The former president also takes a swipe at "a longtime Republican operative," Fox News Chairman Roger Ailes, then the president of CNBC, for having "accused the administration of a cover up 'that includes . . . land fraud, illegal contributions, abuse of power . . . suicide cover up -- possible murder.' " And he calls Times columnist William Safire "a speechwriter for Nixon and Agnew" who "seemed determined to prove that all their successors were just as bad as they were."
Says Safire: "He's entitled to a few pops. As I see it, every knock is a boost."
Is That Loaded?
Joe Trippi, the charismatic and headstrong strategist who managed Howard Dean's campaign, knows something about wrestling with the media beast. In a forthcoming book called "The Revolution Will Not Be Televised," he describes the press this way:
"The telephone is a .357 magnum and every time you answer it and there's a reporter on the other end, what you're really doing is putting that gun to your head. Sure, most of the chambers are empty, but there's always at least one hollow-point in there, sometimes more. Every time you talk to a reporter, there is the potential that you'll blow your brains out. The higher your guy is in the polls, the more live rounds in the gun. . . .
"In our case . . . Howard's once-charming insistence on speaking his mind . . . became the very bullets that we had to duck every day."
Trippi also examines the candidate's reluctance to have his wife, Judith Steinberg Dean, actively campaign: "Here was the most loving, real family I'd ever seen in politics -- behaving the way people should behave -- and the press wanted to know what was wrong with them. Reporters were so used to candidates' Stepford families and that packaged, posed campaign domesticity that they missed the real thing when it was right in front of them."
Another reason Trippi liked Dean's physician wife: She diagnosed his diabetes, which he was keeping hidden from the campaign, and apparently never told her husband.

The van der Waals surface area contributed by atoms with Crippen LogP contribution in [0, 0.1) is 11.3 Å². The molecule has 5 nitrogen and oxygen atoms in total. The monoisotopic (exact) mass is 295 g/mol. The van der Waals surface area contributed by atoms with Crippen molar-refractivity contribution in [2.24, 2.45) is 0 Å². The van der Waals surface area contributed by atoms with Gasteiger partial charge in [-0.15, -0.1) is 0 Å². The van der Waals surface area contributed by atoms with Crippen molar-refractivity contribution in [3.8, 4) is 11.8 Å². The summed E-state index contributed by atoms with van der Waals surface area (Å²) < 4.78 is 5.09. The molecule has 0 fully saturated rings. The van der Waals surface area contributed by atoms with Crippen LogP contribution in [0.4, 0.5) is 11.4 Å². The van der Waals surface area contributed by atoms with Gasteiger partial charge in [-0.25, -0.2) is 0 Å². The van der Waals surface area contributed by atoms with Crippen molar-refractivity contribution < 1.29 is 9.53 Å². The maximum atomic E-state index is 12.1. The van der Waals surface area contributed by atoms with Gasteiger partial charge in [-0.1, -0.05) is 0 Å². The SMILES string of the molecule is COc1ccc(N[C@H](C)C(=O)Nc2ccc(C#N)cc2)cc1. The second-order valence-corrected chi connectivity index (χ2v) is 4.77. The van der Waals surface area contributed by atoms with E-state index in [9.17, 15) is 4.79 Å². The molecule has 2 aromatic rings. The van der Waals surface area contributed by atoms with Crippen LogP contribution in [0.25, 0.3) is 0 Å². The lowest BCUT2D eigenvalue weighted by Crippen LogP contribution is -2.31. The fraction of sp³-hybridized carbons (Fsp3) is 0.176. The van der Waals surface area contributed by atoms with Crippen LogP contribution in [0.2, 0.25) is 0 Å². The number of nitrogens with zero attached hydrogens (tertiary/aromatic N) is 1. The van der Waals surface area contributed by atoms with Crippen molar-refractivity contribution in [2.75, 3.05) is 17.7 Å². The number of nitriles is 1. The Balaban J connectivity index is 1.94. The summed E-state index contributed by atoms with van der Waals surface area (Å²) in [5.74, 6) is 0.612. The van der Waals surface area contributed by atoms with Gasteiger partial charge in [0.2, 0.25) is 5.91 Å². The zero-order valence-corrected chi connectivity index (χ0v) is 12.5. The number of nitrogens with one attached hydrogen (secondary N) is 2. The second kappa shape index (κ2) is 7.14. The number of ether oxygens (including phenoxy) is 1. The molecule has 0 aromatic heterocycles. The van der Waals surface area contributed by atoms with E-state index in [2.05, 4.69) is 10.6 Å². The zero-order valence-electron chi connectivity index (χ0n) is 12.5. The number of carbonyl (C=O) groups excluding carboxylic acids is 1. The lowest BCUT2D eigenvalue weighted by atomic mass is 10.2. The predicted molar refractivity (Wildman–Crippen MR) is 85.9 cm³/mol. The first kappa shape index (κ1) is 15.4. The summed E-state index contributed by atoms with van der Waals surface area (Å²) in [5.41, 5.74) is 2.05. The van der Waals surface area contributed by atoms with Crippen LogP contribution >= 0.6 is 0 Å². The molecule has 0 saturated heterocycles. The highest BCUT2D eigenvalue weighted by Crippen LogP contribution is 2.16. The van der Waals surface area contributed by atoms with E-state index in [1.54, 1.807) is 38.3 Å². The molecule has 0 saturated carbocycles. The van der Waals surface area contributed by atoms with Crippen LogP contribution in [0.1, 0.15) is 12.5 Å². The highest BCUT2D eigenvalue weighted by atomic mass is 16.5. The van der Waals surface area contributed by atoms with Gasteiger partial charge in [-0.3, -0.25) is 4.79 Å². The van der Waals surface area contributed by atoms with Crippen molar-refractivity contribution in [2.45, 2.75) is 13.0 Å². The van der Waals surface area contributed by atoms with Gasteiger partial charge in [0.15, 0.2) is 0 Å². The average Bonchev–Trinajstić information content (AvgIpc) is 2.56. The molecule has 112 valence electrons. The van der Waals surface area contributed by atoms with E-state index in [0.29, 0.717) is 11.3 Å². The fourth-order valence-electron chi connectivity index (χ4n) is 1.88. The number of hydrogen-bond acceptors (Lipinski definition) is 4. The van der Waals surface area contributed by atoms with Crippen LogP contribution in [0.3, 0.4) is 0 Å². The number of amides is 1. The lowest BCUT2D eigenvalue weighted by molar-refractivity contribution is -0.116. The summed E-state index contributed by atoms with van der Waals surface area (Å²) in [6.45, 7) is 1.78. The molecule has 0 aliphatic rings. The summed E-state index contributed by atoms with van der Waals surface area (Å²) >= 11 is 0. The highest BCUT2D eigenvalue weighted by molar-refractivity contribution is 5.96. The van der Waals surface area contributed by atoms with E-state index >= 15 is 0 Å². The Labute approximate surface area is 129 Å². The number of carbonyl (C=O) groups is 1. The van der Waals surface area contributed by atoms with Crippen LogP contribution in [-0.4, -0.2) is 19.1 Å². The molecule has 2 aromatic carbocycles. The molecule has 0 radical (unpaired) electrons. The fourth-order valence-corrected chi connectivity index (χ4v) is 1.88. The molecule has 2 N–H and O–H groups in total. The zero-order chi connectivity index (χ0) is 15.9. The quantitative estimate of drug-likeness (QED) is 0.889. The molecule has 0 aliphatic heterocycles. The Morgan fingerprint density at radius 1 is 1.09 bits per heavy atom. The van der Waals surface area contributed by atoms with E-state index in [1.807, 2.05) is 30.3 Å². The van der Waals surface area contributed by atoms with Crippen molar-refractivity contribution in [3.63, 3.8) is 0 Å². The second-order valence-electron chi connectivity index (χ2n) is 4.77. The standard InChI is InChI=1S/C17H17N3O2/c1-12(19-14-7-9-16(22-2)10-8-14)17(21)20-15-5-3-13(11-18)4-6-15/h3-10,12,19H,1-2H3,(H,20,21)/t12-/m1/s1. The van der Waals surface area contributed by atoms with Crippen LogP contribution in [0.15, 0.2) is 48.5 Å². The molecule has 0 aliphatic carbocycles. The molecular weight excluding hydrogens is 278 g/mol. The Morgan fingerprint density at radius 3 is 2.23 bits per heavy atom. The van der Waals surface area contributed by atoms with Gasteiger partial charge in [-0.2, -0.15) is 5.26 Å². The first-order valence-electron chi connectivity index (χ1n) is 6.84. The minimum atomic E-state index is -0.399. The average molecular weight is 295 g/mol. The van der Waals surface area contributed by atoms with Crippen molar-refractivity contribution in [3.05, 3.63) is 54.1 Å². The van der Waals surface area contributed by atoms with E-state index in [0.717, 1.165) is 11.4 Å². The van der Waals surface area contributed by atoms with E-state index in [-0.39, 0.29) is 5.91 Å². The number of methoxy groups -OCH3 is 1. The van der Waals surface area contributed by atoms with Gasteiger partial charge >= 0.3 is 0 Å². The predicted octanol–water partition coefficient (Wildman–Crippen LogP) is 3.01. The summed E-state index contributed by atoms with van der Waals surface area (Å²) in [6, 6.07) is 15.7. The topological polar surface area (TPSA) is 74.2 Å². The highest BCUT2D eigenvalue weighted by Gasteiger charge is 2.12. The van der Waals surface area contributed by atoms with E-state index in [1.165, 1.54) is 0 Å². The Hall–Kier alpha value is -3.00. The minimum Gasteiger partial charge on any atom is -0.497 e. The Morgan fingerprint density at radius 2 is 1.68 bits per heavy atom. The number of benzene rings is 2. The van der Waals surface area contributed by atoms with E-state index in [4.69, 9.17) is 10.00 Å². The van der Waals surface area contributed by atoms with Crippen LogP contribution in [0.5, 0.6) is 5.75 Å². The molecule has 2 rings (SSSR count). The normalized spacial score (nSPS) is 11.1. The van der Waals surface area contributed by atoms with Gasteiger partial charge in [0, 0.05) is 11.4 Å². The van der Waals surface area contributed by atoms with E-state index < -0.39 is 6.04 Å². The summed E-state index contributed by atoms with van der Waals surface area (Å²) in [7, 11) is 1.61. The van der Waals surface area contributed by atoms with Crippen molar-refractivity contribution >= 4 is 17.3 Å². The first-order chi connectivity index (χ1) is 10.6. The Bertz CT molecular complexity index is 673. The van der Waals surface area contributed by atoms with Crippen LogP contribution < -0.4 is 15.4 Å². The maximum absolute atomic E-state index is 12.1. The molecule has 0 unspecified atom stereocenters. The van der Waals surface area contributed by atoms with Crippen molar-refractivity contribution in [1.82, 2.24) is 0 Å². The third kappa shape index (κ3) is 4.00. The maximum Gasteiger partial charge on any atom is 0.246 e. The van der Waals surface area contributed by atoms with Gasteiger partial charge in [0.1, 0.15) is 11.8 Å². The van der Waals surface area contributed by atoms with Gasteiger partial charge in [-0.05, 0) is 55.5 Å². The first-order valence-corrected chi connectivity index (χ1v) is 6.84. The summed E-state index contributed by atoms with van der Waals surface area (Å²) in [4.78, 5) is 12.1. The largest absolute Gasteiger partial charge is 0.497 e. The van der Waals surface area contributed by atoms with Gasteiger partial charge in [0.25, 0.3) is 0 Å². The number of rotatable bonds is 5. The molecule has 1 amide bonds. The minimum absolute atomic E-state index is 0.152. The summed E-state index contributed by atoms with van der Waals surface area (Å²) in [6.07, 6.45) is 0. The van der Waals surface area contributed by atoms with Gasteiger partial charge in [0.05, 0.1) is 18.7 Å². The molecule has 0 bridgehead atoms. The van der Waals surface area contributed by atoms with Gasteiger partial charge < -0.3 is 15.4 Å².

For three straight days last week, the lead story in the Early Bird, the Pentagon's compilation of the day's news, was journalistic screw-ups.
Defense reporters say the press office, which has been accused of politicizing the Early Bird, was trying to stick it to them by dramatically highlighting corrections in USA Today, the Baltimore Sun and the New York Times. Friday's lead item: Pentagon spokesman Larry DiRita's letter of complaint to USA Today.
"Many times people in the department see the story that was wrong but don't get a chance to see the correction," DiRita says. "We've tried to pay close attention to the accuracy of reporting, and when news organizations make a correction we think it's important for readers of the Early Bird to have an opportunity to see the corrected information."
Miami Herald Executive Editor Tom Fiedler fired critic Octavio Roca last week for plagiarizing more than a half-dozen stories from the San Francisco Chronicle.
The twist: Roca wrote the earlier features himself when he was at the Chronicle.
Fiedler says Roca rationalized this "self-plagiarism," first disclosed by Miami New Times, by saying "he looked at this as his work. He said he saw recycling as no different from a college professor who delivers the same lectures to different classes repeatedly." A better analogy, says Fiedler, would be a student who flunks for passing off the same term paper in different classes. Roca could not be reached for comment.
Meanwhile, the Macon, Ga., Telegraph last week accepted the resignation of entertainment reporter Greg Fields over a story on the circus. Turns out part of the report came from a Ringling Bros. Web site and was falsely attributed to a circus spokesman. Fields has said his "mistake" was not plagiarism.
The Fields embarrassment, which included three other questionable stories, comes four months after a Telegraph reporter was fired for plagiarizing more than 20 stories.
Swing and a Whiff
While Peter Jennings and Dan Rather were showing pictures of Saddam Hussein in court Thursday morning, NBC's "Today" showed Katie Couric playing badminton with a U.S. Olympic athlete, in advance of the network's coverage of the Summer Games.